In an earlier post on our website Caroline Brundin talks about her experiences in Togo in a video interview. In this interview we discuss her experiences even further and talk about aid work and Action10.
Caroline Brundin in Togo
In late 2014, Senior Officer for our Evaluation Planning work group, Caroline Brundin, visited Togo to evaluate the work of Action10. More specifically she wanted to examine our first two actions (Needs driven program and Equal partnership) and see how they were implemented in practice. “It’s one thing to theorise and another to follow up on it”, she says.
I was interested in extracting the conclusions from her study because her report examined how our two core principles function at ground level. Needs driven is the principle that each program exists only because of a need by the locals for it. It entrusts target partners with the responsibility of identifying, designing and managing the activities that Action10 sponsor because we are convinced that locals are more suited for this task than external actors. For many people it’s a self-evident truth, yet a multitude of aid programs are still conducted through a top-down approach. Consequently, the development agenda is defined by western aid organisations that fail to consider the local knowledge and experiences. “The problem today is that aid work is determined by what donors consider important, but how can a donor know what locals in Togo need? It’s a waste of resources”, Caroline says.
One may even argue that these types of arrangements are remastered forms of colonialism that perpetuate the idea that poor Africans can not help themselves and must be saved by the West – a legacy of colonialism that has persisted into the 21st century. To avoid falling into the same neo-colonial trap that pervade the work of many other aid organisations, Action10 emphasize the importance of establishing relationships based on equal partnership between all program partners. “We [Action10 and S.E.VIE] collaborate on everything, at an ideological level and at a practical level. Cecilia carries a lot of knowledge and experience, she’s visited a lot of countries and S.E.VIE has the local expertise. In our social enterprising program, S.E.VIE takes care of everything from the logistical bits to teaching people how to manage their private economy. But we help each other out… Equal partnership”, she adds.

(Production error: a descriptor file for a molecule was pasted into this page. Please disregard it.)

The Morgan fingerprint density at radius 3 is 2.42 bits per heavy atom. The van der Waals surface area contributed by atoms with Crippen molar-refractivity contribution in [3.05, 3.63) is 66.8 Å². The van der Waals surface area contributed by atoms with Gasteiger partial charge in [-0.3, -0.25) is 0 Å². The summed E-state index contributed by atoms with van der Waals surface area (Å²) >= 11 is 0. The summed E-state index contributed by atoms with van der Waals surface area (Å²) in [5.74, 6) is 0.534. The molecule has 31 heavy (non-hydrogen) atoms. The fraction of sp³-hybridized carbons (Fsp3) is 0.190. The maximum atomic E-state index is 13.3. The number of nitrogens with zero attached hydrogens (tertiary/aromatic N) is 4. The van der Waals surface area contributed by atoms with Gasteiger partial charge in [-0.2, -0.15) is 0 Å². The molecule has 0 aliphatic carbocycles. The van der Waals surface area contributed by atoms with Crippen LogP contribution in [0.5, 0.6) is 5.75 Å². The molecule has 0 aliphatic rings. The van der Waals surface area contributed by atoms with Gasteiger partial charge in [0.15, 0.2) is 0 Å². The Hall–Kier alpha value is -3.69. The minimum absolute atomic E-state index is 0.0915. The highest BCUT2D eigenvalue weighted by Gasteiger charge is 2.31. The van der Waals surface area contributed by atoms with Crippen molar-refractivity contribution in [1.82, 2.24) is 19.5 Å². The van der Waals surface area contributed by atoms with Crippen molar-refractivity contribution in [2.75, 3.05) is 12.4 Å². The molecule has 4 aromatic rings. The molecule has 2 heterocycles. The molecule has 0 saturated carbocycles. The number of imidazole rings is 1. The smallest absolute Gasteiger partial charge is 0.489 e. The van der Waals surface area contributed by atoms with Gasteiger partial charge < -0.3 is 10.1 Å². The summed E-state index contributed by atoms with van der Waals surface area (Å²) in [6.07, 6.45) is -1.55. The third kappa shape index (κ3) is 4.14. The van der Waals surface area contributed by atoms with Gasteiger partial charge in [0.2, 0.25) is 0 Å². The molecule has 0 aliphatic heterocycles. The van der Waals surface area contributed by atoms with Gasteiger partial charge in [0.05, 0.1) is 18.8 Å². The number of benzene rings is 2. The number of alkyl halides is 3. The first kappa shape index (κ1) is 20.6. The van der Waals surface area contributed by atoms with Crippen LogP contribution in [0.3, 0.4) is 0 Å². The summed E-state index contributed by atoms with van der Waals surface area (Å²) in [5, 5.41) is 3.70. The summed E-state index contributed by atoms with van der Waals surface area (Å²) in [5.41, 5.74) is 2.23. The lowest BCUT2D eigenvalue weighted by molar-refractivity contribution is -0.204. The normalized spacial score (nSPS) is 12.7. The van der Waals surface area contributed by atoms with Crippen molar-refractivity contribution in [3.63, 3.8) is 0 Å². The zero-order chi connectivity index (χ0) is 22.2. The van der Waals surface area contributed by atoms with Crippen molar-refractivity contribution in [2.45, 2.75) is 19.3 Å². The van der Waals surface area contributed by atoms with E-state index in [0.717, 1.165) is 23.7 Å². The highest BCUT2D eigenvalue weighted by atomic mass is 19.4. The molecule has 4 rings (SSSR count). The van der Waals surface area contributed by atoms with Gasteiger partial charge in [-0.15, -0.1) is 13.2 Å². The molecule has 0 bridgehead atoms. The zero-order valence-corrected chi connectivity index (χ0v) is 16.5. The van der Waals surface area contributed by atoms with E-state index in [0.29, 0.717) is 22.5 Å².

Caroline in Togo for the evaluation planning
Caroline examined the Action10/S.E.VIE social enterprise partnership and had daily interactions with the recipients of our support, the local community. She observed the many benefits that our investments had for the community. In 2014, our partnership with S.E.VIE helped supply 318 women and 30 men in seven villages through financial assistance in the form of micro-loans to support business start-ups and initiatives. “Our money allowed these people to enter trading. Our capital helped them to travel to other towns and get the equipment they needed to set up their businesses. We gave them the initial capital required to buy for example oil or sewing equipment. One of these women, Ablavi, opened up a shop selling a wide range of products thanks to our help… More generally, the village market place had become a more vibrant and lively place”.
“What makes Action10 such a functioning organisation on the ground is that there are no ulterior motives. We don’t have any vested interests nor any political interests. We are an intelligent organisation and because of our needs-driven principle we guarantee sustainable programs. And when you conduct all programs on an equal partnership basis you maximise everyone’s capacity since all experiences are equally valued”.
“I wish that more people looked into what aid organisations really do. It’s easy to give money to charity, but much harder to take a step further and understand what you really need to do to make a difference. I wish more people would read about us and understand the good things we do”.